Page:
Professor Ogden Goelet
Ancient Egyptian Religion
The King and his role
During the times of the Ancient Egyptians there were many beliefs that the Egyptians stood by, one of which being the ideal of polytheism. The Egyptians live in a spiritual free reign. Although they tend to follow the beliefs of the community that they lived in and around, they were for the most part free to worship and practice whatever they may with whatever God they felt right. Another belief the Egyptians held onto was the belief in kingship and order, “Maat”. The construct of Kingship during the times of the Ancient Egyptians was crucial to the unification of the Egyptian people. Through his associations with the Gods he was expected to keep the order or rather ma’at of the land, which was inhabited by the Egyptian people. The king was responsible for keeping the peace and amongst the people and the land both figuratively and literally. The king was tasked with protecting the people from potential attacks from foreign lands. But perhaps most importantly the King served as the median between the people and the Gods. They were therefore expected to make offerings to Gods that would suffice to their needs as deities, pleasing them and placing the king and thus his kingdom, his land and his people in good favor with the Gods. This was crucial because this meant that the Gods have blessed the land that the Egyptians harvest on assuring lasted nourishment, the king had to feed his people, and if he alone managed to please the Gods on behalf of him and his people he was able to accomplish just that. But we can’t forget the idea that when the people are happy the king is secure. All of the positive exchanges between the Gods and king were important in securing a pharaoh’s kingship and ultimately giving them the opportunity to create and secure a dynasty for a longer period of time. This is an important idea when discussing the topic of the development of Religion in State.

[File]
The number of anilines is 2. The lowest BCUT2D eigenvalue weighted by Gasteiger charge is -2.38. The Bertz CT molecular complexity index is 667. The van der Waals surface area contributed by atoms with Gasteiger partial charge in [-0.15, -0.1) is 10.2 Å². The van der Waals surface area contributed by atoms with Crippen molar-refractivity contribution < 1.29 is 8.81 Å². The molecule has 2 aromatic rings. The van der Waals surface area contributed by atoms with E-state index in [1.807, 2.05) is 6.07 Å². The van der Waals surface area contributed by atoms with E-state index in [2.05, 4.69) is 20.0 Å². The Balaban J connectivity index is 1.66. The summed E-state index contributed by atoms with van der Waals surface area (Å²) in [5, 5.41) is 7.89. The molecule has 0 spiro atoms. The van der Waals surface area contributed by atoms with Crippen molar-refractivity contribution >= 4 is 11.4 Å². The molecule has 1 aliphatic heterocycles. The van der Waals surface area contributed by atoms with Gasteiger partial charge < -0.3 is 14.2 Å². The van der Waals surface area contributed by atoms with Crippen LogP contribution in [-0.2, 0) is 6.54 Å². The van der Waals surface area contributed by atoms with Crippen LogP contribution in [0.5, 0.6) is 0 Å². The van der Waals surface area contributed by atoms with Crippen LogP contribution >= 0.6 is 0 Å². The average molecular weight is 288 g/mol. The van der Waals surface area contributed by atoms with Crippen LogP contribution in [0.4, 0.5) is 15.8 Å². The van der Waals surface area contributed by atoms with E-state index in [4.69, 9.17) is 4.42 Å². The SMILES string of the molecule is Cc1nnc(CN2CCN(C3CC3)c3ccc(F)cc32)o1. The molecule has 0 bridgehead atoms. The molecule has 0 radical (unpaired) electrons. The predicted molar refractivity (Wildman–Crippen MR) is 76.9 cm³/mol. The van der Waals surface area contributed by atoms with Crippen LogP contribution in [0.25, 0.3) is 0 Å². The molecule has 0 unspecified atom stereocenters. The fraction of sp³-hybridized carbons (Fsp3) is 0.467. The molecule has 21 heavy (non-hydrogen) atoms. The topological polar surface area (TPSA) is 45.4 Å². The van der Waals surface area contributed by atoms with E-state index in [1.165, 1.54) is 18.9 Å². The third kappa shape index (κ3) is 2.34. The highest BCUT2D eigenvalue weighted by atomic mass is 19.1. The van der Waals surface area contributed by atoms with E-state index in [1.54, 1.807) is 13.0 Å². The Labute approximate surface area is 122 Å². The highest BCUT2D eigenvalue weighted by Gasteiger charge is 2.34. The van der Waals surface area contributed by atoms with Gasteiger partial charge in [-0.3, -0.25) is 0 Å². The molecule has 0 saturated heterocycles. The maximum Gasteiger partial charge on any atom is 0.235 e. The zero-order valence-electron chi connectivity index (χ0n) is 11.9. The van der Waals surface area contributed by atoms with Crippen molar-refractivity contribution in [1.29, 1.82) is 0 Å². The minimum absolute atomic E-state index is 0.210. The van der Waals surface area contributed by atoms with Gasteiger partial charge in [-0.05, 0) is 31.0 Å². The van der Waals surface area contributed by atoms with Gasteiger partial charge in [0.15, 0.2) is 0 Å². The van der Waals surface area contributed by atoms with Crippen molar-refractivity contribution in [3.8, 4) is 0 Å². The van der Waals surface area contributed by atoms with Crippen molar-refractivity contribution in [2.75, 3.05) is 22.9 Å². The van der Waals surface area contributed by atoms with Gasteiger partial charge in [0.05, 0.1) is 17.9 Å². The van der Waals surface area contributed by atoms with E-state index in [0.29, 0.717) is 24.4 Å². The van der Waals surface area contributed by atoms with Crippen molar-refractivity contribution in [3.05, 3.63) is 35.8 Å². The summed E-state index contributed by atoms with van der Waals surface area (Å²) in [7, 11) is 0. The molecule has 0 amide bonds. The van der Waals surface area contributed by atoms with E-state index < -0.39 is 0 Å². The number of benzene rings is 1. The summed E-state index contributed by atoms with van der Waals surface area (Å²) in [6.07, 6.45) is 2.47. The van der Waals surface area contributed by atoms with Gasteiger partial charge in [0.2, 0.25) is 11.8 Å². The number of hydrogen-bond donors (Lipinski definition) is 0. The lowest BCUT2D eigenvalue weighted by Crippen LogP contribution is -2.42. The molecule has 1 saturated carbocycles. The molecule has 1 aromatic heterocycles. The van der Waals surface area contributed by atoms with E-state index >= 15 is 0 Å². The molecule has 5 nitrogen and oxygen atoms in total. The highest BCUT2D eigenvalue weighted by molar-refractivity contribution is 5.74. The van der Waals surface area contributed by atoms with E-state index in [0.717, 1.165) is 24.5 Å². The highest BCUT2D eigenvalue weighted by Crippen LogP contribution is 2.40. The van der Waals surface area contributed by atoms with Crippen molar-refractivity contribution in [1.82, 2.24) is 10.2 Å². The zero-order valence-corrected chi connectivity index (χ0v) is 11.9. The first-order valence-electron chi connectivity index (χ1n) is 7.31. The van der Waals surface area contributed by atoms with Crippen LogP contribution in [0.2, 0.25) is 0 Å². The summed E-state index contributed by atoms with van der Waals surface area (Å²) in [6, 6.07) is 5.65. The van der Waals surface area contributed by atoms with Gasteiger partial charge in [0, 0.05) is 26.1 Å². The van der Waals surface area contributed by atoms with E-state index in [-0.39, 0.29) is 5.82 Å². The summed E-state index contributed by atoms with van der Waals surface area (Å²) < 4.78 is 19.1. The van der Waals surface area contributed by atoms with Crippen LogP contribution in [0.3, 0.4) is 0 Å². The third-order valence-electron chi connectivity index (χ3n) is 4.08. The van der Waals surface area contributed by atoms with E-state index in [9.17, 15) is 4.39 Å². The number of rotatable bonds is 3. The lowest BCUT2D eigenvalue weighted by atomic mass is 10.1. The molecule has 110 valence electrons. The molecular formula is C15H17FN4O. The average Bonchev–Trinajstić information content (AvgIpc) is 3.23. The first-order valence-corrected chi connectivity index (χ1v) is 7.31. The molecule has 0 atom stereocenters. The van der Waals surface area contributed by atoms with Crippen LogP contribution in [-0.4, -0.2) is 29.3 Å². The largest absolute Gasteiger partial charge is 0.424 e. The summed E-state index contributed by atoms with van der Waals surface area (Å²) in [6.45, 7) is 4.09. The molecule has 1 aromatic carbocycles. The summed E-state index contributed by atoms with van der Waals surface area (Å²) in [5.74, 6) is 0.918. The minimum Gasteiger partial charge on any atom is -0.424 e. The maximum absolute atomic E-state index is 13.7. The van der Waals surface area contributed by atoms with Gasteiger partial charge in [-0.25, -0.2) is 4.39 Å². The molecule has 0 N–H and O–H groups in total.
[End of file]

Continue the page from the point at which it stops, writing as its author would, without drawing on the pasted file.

Equal to the construct of kingship, religion and ritual were a vital part of the Egyptian culture, thus a vital part in their unity, especially during times of tribal strife and war. Also key in the formation of religion is the Egyptian’s obsession over death, which could leave a dark air about the culture as whole, but the idea of an after-life, life after death was brought to the Egyptians through the image of Gods. The Egyptians created a world of polytheistic ideals and rituals that reflected their beliefs “Egyptians believed dated back to the time when gods ruled on earth, and by the “law” laid down by the King, their son and earthly representative.” (Cerny 35). So being that the relationship that the Egyptian people had with the Gods and their importance in the limiting of chaos in their world the ideal of the King’s divinity was key for the survival of society and perhaps the sanity of society as well. “Egypt was the first large “nation state,” with a culture virtually restricted to that state, and thus was very self-contained… in which kingship was an unquestioned presupposition of social order—indeed order was hardly conceivable without it.” (Baines, 2). The King’s responsibilities stretched as far as the prevention of the collapse of their Egyptian state. Of course it was important to every Egyptian to be responsible for themselves and do their duties unto the land as the Gods may have it and they praised and celebrated and communed because of these rituals and these practices. But in these times, even if an Egyptian works as hard as he can consistently to please the Gods on his own if the king falls short of his duty as the Divine middleman, the Egyptian’s harvest may not bloom crops sufficient enough to feed themselves of their families.
The King as a Divine Creature
Although out of the archives and data that has been collected over the past decades about Ancient Egyptian, the evidence that shows the King as...